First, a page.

Sometimes I like to point out that even if catastrophic global warming could be conclusively proven, it would not change one crucial political fact: Al Gore and the environmental left are the last people you would trust to solve the problem. This is a variation of my axiom that the environment is much too important to be left to environmentalists—they’ll just screw it up further and crush our liberties.
Case in point is a story in the New York Times last Wednesday that escaped my notice. (Hat tip: CR & SP.) Know how we always hear that we must tackle climate change to protect the dispossessed poor in the developing world? Well, it turns out that dispossessing the poor is what climate action is all about. The Times story looks at one of the trendy ideas in the authoritarian climate change orthodoxy, planting trees in developing nations so that you can sell “offset credits” in the phony carbon exchange markets that have been set up. Oxfam reports on how thousands of Africans have been forcibly evicted from their land, often violently, to make way for a tree plantation by some European company:
Across Africa, some of the world’s poorest people have been thrown off land to make way for foreign investors, often uprooting local farmers so that food can be grown on a commercial scale and shipped to richer countries overseas.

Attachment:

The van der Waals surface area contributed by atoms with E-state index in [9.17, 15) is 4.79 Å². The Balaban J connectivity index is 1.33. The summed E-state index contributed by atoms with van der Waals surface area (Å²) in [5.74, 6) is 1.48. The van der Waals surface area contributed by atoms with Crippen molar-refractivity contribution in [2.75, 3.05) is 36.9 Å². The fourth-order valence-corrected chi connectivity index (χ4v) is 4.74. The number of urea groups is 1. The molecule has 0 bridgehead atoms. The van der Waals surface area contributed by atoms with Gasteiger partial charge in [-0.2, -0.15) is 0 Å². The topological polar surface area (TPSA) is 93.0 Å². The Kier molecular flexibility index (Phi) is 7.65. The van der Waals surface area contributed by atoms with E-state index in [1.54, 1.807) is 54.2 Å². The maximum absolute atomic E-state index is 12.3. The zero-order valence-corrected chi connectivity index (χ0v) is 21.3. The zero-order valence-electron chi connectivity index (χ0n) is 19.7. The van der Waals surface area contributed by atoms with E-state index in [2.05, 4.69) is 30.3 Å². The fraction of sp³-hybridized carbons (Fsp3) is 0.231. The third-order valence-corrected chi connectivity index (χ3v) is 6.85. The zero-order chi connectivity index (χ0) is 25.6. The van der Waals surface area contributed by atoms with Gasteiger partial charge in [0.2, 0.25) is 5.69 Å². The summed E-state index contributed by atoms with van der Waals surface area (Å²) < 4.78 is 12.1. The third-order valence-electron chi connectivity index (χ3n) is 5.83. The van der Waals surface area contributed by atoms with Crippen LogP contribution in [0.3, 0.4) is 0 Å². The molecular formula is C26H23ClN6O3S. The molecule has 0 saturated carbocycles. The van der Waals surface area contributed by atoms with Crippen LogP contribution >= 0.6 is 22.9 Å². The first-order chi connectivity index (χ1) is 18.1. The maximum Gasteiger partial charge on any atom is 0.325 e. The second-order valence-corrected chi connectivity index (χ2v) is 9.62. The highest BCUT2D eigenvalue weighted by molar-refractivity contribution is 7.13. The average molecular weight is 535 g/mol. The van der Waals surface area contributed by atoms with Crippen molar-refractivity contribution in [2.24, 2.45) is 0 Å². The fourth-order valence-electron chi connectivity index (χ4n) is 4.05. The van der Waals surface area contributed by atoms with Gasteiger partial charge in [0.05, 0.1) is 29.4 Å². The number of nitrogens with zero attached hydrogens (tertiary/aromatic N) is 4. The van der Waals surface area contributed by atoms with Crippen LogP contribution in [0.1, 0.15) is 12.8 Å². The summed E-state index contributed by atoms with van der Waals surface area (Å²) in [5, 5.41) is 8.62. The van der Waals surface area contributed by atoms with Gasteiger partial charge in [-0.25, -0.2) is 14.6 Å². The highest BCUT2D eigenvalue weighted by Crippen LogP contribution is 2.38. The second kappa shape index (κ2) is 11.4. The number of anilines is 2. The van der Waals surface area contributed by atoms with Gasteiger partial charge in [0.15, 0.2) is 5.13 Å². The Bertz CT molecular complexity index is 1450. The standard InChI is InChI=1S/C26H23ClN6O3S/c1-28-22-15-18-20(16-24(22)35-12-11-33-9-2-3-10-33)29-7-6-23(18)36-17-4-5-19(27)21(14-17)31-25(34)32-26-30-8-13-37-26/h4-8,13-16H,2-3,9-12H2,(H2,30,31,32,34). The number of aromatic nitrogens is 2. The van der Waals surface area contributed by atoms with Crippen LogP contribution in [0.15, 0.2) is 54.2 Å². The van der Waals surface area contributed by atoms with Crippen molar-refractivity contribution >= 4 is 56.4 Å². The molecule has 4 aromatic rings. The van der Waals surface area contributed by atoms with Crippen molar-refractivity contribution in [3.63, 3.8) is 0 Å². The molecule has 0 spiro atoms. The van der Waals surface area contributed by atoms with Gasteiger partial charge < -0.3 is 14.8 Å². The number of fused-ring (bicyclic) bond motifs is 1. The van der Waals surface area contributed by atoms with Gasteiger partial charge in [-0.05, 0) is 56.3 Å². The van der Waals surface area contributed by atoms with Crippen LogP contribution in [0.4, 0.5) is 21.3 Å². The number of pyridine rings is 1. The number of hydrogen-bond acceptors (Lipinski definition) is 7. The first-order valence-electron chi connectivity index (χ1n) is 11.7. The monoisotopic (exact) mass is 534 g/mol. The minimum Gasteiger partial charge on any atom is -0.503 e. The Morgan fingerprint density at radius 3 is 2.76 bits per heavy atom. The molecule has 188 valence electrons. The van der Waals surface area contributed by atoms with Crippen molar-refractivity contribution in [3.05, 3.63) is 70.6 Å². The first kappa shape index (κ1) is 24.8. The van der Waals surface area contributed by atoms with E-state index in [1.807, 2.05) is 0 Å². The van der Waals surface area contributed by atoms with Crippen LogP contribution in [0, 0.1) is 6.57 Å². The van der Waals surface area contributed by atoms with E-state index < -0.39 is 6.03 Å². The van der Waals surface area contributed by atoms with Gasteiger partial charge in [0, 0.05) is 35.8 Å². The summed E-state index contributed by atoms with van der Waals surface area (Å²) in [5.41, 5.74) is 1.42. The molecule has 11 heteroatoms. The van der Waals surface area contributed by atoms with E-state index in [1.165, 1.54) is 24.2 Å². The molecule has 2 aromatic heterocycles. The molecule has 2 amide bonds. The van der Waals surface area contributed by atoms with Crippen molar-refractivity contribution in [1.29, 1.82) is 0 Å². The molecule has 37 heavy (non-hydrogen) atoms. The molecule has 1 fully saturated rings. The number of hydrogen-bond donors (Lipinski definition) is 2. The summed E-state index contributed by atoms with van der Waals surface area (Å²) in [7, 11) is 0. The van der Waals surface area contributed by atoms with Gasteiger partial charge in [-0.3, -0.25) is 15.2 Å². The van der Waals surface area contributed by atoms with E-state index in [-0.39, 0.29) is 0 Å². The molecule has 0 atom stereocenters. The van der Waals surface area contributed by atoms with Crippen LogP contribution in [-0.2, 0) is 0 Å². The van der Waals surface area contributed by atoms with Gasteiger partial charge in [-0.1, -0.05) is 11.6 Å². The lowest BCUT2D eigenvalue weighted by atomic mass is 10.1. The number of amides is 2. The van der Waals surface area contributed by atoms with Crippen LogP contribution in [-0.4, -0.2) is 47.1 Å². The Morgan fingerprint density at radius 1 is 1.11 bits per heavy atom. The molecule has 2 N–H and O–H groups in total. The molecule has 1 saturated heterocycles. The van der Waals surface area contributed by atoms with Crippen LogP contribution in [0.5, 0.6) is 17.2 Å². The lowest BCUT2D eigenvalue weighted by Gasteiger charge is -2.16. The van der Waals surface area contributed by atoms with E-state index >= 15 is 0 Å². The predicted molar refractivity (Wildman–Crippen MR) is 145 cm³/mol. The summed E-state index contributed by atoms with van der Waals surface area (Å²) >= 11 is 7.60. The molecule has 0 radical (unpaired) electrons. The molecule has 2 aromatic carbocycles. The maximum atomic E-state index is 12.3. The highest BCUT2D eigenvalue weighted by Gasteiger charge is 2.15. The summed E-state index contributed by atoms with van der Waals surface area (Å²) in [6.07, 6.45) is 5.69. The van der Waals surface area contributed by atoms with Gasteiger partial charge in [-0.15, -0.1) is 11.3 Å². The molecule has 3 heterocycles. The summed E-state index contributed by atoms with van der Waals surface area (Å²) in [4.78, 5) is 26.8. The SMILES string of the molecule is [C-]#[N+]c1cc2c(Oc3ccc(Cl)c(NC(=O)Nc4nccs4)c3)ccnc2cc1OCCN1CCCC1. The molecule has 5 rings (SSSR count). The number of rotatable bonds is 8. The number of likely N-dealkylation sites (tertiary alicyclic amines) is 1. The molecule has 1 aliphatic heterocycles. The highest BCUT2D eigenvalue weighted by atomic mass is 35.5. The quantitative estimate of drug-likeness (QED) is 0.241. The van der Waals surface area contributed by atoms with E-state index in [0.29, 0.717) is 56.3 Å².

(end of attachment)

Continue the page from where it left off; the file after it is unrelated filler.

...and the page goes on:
But in this case, the government and the company said the settlers were illegal and evicted for a good cause: to protect the environment and help fight global warming.
The case twists around an emerging multibillion-dollar market trading carbon-credits under the Kyoto Protocol, which contains mechanisms for outsourcing environmental protection to developing nations.
The company involved, New Forests Company, grows forests in African countries with the purpose of selling credits from the carbon-dioxide its trees soak up to polluters abroad. Its investors include the World Bank, through its private investment arm, and the Hongkong and Shanghai Banking Corporation, HSBC.
The face of green fascism at work. Heck, I’ll bet New Forests got a government loan guarantee from someone.